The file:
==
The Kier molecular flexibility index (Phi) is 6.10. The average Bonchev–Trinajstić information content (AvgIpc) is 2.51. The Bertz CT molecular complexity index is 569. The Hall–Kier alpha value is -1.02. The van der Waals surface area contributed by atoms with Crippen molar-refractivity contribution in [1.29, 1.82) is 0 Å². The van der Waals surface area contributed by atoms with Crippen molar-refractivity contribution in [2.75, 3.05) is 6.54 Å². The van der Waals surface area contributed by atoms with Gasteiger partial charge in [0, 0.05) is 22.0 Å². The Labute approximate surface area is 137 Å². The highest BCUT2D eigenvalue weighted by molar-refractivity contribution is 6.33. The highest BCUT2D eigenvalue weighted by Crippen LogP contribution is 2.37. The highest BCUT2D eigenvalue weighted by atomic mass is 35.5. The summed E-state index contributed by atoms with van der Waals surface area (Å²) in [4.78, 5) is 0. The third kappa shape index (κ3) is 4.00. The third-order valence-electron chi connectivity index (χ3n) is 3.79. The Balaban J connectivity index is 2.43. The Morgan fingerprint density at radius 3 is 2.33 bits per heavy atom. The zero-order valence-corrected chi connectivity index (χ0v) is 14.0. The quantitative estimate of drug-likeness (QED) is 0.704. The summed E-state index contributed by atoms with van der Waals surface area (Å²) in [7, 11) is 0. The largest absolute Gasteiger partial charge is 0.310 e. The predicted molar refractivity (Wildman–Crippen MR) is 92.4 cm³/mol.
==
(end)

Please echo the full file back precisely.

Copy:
The Kier molecular flexibility index (Phi) is 6.10. The average Bonchev–Trinajstić information content (AvgIpc) is 2.51. The Bertz CT molecular complexity index is 569. The Hall–Kier alpha value is -1.02. The van der Waals surface area contributed by atoms with Crippen molar-refractivity contribution in [1.29, 1.82) is 0 Å². The van der Waals surface area contributed by atoms with Crippen molar-refractivity contribution in [2.75, 3.05) is 6.54 Å². The van der Waals surface area contributed by atoms with Gasteiger partial charge in [0, 0.05) is 22.0 Å². The Labute approximate surface area is 137 Å². The highest BCUT2D eigenvalue weighted by molar-refractivity contribution is 6.33. The highest BCUT2D eigenvalue weighted by Crippen LogP contribution is 2.37. The highest BCUT2D eigenvalue weighted by atomic mass is 35.5. The summed E-state index contributed by atoms with van der Waals surface area (Å²) in [4.78, 5) is 0. The third kappa shape index (κ3) is 4.00. The third-order valence-electron chi connectivity index (χ3n) is 3.79. The Balaban J connectivity index is 2.43. The Morgan fingerprint density at radius 3 is 2.33 bits per heavy atom. The zero-order valence-corrected chi connectivity index (χ0v) is 14.0. The quantitative estimate of drug-likeness (QED) is 0.704. The summed E-state index contributed by atoms with van der Waals surface area (Å²) in [7, 11) is 0. The largest absolute Gasteiger partial charge is 0.310 e. The predicted molar refractivity (Wildman–Crippen MR) is 92.4 cm³/mol.